Cases skyrocket as Omicron impacts area, region

Courtesy graphic

HANCOCK — Driven by the arrival of the Omicron variant, COVID-19 cases have surged to pandemic highs.

The first Omicron case in the western Upper Peninsula was confirmed less than a week ago, though it has been presumed to be here at least since the start of the month.

As of Wednesday, the average weekly case rate in the five-county area had risen to 1535.8 per 100,000. Just before New Year’s, the same rate stood at 192.3 — itself almost twice the rate considered high by the CDC. Those case counts do not include positives recorded through home testing.

The Copper Country results by county:

≤ Baraga County: 1,288 weekly cases per 100,000 (112 in the past week); 24.39% positivity; three deaths in the past week.

≤ Houghton County: 1,661 weekly cases per 100,000 (609 in the past week); 31.03% positivity; four deaths in the past week.

≤ Keweenaw County: 1,637.9 weekly cases per 100,000 (36 in the past week); 28.57% positivity; no deaths in the past week.

≤ Ontonagon County: 841.5 weekly cases per 100,000 (53 in the past week); 33.13% positivity; three deaths in the past week.

“It’s still on its way up,” said Robert Van Howe, medical director of the Western Upper Peninsula Health Department.

As of last week, local hospitals were seeing the same number of hospitalizations, but an increased number of visits to the emergency room, Van Howe said. Hospitalizations typically lag behind infection rates.

“They’re getting hit fairly hard,” he said. “It hasn’t shown any sign of letting up.”

As of Friday, 76 patients were hospitalized in the Upper Peninsula with suspected or confirmed COVID — among the highest rates of the pandemic, though below the pre-vaccination peaks of winter 2020. Twelve adults were in intensive care units. The number of patients had risen from the 65 recorded as of Jan. 4, though the number of patients in the ICU had declined from 16.

Aspirus Keweenaw Hospital had five COVID patients (three in the ICU), with a total bed occupancy of 45%. Others with COVID patients locally were Baraga County Memorial Hospital (three patients, 47%), and UP Health System — Portage (seven patients, one ICU, 58%). UP Health Marquette had a 77% occupancy rate, with 25 COVID patients and six in the ICU.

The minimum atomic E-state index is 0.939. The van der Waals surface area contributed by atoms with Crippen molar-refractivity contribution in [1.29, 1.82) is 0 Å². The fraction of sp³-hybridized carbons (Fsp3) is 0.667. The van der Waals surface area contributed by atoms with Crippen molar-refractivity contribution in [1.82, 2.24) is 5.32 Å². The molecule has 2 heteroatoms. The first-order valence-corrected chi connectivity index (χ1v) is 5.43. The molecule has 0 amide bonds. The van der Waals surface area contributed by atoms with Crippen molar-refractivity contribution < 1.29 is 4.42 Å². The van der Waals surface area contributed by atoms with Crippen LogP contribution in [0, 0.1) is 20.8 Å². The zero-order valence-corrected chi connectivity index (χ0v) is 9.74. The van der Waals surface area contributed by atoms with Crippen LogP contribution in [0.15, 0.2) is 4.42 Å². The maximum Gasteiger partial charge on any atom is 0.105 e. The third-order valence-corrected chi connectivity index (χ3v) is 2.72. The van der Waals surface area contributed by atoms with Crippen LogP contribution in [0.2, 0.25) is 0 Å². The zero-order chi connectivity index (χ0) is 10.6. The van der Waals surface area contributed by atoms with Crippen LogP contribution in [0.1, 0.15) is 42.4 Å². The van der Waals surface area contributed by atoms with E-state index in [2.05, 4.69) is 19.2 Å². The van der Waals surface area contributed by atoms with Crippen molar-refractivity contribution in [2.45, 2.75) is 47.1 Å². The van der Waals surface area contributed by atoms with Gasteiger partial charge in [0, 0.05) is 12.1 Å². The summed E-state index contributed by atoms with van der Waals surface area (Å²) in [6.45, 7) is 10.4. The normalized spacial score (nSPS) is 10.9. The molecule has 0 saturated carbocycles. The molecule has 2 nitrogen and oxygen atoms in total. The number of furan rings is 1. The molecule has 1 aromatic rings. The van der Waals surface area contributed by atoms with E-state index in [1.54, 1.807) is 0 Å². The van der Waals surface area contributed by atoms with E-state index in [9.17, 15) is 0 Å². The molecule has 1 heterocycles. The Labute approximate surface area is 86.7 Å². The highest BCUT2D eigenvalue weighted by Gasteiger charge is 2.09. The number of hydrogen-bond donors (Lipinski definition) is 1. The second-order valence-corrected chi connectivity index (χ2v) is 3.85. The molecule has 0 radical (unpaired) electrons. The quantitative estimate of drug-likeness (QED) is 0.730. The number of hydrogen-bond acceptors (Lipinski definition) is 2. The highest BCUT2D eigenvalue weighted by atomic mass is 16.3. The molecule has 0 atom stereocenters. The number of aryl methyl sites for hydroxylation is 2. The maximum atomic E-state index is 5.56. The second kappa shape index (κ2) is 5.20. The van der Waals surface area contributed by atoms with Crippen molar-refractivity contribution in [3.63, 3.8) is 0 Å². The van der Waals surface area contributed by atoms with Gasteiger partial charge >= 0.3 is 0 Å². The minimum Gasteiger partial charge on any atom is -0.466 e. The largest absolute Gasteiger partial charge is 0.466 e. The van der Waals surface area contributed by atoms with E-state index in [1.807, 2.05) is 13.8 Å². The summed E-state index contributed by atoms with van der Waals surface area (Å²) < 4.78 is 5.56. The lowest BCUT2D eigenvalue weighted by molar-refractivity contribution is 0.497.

An individual Omicron case is likely to be milder than the previously dominant Delta variant.

A preliminary study from University of California-Berkeley and Kaiser Permanente found 53% lower risk of hospitalization with symptoms compared to Delta, a 74% lower risk of ICU admission, and a 91% lower mortality risk. Of those who were hospitalized with Omicron, their stay averaged 1.5 days, compared to five days with Delta.

Even with Omicron, vaccination — particularly with an added booster shot — still greatly reduces the risk of hospitalization or death. A CDC study released Friday showed boosters had been 90% effective in preventing hospitalizations and 82% effective against preventing trips to emergency rooms or urgent care centers.

In December, COVID-associated hospitalization was 44 times higher for unvaccinated 50- to 64-year-olds than those who had received additional or booster doses, and 49 times higher for those 65 and up, the CDC said. Figures for younger age groups were not available.

As of Wednesday, 56.8% of people across the Western U.P. were at least partially vaccinated.

Some providers have been seeing an increase in the number of people going in for their primary series of shots, Van Howe said. About a quarter of the population in the western U.P. has received their booster shot.

“We would like to do a lot better than that,” he said.

Van Howe said vaccination remains the best way for people to protect themselves and their neighbors.

“If our hospitals and emergency rooms are filled with patients with COVID, patients and people with other medical issues may have to wait longer for care,” he said.

Starting this week, people can register for four free testing kits per address at covidtests.gov. Rapid tests are also available at local clinics including the Upper Great Lakes Family Health Center, Van Howe said.

The WUPHD has gotten new lab equipment allowing it to process PCR tests as soon as the same day or next morning.

This week, the federal government announced 400 million N95 masks, which offer more protection against Omicron than cloth masks, would be shipped to pharmacies and community health centers around the country. Van Howe said he had not heard when masks might be arriving in the area.

Van Howe said the masks can safely withstand repeated use.

“I think you can use them until they’re getting pretty dirty or they start to fall apart,” he said. “I’ve got a couple I’ve been wearing all winter and they’ve held up.”

He also advised people to stay home if they are sick. With omicron, home tests may not register a positive until three or four days after someone begins showing symptoms, Van Howe said.

People who test positive are encouraged to isolate for five days from the start of your symptoms or if no symptoms, the day they took the test, the WUPHD said. They should also notify close contacts so they can quarantine. Isolation should only end once symptoms have improved and the person has had no fever for 24 hours. They should still mask for five more days.

Vaccinations can be scheduled with local providers by calling the WUPHD, physicians’ offices, pharmacies, or by visiting coppercountrystrong. com/vaccine.


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